Saturday, January 24, 2015

About Yousef

"Write about Yousef," she answered when I asked her for a topic. I was sitting in front of an empty blog post page having just published my last piece. I was out of ideas and reached out to Jannah-Rae who was sitting next to me on the couch "doing Reading Rainbow" on the iPad. I thought it would be interesting to see what she would propose. The last post was about her and she had seen her photo, so she was wonderful in suggesting I write about her brother next.

"What about Yousef?" I pressed. I wanted to better understand her idea and use it as a starting point.

"About how he doesn't listen all the time," came back her response.

I smiled, I giggled, I laughed. She followed suit. In all her innocence Yousef's rebellious almost two year old ways are a worthy topic of recording, and I cannot but agree that they are. At the risk of being charged with comparing my two kids together, I have to say that Jannah-Rae was an angel of a two-year old. She listened, followed directions and had few, if any, tantrums and meltdowns. She was sweet and charming and very pleasant to be around. Yousef, while also a wonderful companion, is certainly very different.

Yousef's personality came about like a volcano, silent and peaceful one day, and loud and destructive the next. The easygoing tag-along toddler became an inquisitive boisterous almost two year old. Once content with the toys in front and around him, now the entire world is his toy, nothing is out of reach or out of bounds. While JR would sit next to me in the kitchen while I cooked and busy herself with the plastic-ware, Yousef would not leave any cabinet unopened. And should he not be able to reach something, he would grab the stepping stool, set it up and proceed. He pushes the chairs around to get to the light switches, and climbs on books and boxes to get taller.

With Jannah-Rae there were no gates, no toilet locks, no "out of bounds" areas. With Yousef, on the other hand, we were introduced to physical boundaries. Some days I think that he would not hesitate to climb into the dryer if he could. Toys and trash end up in the toilet, JR's art work and school work end up in the recycling bin. And should he see something of interest in the garbage he doesn't think twice about fishing it out and exploring it: one day it was an empty chocolate container, he wanted to have some, another it was an empty Starbucks cup, he proceeded to drink from it, a third it was an expired food item that got tossed in its packaging, he attempted to open it.

"Not everything needs to be touched, Yousef," instructed Jannah-Rae while we were browsing the kitchen store. Of course Yousef did not heed. The next thing I hear is a ceramic plate swirling and twirling on the floor. My first thought was, "there goes $35 down the drain." Yousef had picked up an expensive dish, called out "ball" and threw it down. Luckily, it was sturdy and did not break. Unfortunately that brought an end to our outing.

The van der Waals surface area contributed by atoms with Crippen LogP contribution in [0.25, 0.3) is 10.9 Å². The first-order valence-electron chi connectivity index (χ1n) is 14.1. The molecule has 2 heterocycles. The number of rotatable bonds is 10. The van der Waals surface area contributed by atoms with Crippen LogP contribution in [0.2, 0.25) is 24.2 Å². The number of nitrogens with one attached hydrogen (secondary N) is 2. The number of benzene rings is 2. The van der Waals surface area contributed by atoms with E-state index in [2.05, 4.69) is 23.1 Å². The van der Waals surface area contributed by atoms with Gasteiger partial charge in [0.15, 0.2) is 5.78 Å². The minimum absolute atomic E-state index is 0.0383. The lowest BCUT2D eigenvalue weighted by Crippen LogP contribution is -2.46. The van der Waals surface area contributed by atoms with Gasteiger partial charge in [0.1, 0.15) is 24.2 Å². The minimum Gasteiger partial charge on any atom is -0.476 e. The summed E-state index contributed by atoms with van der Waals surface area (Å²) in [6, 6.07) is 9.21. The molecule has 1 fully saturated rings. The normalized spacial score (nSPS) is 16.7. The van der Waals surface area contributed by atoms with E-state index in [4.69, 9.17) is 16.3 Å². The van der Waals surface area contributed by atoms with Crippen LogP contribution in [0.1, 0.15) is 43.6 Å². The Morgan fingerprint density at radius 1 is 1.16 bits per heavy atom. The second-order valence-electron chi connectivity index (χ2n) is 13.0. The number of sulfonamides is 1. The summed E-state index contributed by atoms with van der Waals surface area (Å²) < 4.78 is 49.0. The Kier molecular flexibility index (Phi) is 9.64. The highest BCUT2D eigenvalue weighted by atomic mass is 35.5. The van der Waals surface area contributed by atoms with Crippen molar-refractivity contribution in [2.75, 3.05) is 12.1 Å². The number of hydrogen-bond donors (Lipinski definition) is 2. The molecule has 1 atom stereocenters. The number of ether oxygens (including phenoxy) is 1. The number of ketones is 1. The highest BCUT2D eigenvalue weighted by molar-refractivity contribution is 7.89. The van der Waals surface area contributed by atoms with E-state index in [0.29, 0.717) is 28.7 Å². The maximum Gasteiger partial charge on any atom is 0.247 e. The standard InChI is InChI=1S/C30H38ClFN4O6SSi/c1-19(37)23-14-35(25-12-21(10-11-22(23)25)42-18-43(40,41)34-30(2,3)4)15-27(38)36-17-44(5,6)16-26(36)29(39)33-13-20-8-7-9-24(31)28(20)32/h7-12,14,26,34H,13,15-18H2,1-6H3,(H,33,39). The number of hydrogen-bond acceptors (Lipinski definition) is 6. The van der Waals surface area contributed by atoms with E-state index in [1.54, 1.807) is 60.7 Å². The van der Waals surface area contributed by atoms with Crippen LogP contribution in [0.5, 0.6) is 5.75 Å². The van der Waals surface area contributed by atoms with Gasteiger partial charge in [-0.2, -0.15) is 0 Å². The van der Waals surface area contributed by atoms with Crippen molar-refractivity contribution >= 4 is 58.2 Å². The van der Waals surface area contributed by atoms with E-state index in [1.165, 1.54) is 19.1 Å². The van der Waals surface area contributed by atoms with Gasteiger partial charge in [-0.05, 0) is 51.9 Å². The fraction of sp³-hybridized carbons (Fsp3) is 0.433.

Then there were the times he picked up a Godiva chocolate bar and a Nutella snack box from the stands near the cash registers opened them up and started eating them. Of course I then had to pay for them and take them away from him.

"Did we buy that," Jannah-Rae would ask every other time we leave a store. What she would be referring to is the item Yousef would be holding in his hand unknown to me. It might be a plush toy, a bag of M&Ms or a bar of soap. The decision then becomes whether to let him keep it for the drive home and return it to the store on the next visit, or leave it behind in the cart while distracting him with another toy.

There are also the knock down drag out scenes at home, and elsewhere. A complete and utter meltdown over not getting or not wanting. The screams that pierce the ears, the tears that flow. The crouching to the ground, head between the knees, legs tucked underneath. The laying on the floor, face down, arms and legs flagged out. The arched back, the stiff body. There is the defiance, the repeated requests that are met with a "no," the "make me do it if you can" looks.

But then there are the times when he is loving and lovable. There are the hugs and kisses, the snuggles and cuddles, the hand holding and pant grabbing. There are the two hands that hold my face in place while they plant a kiss on my lips. There is the head that turns to me when I ask him for a kiss. There are the "hold me mama", his arms outstretched towards me. There are the "do not put me down, mama" his legs grabbing my waist. There are the "I am tired mama" his head resting on my neck. And the "it's bedtime mama" laying on my chest, his arm reaching through the neck of my shirt. There are the laughs and the giggles, the smirks and grins, the looks and the smiles. There are the eyes that sparkle and the lashes that shine. There is the (double) chin and the doughy neck. There is the soft hair, and the smooth skin. There is the chocolate mouth and the beet lips. There is his warm body next to mine in bed, reaching out to me while he sleeps. There are his lips that kiss mine in the midst of sleep, and his cheeks that touch mine just the same. There is cuteness and mischievousness, affection and tenderness. There is love and warmth and presence. There is Yousef: the best son in the world!

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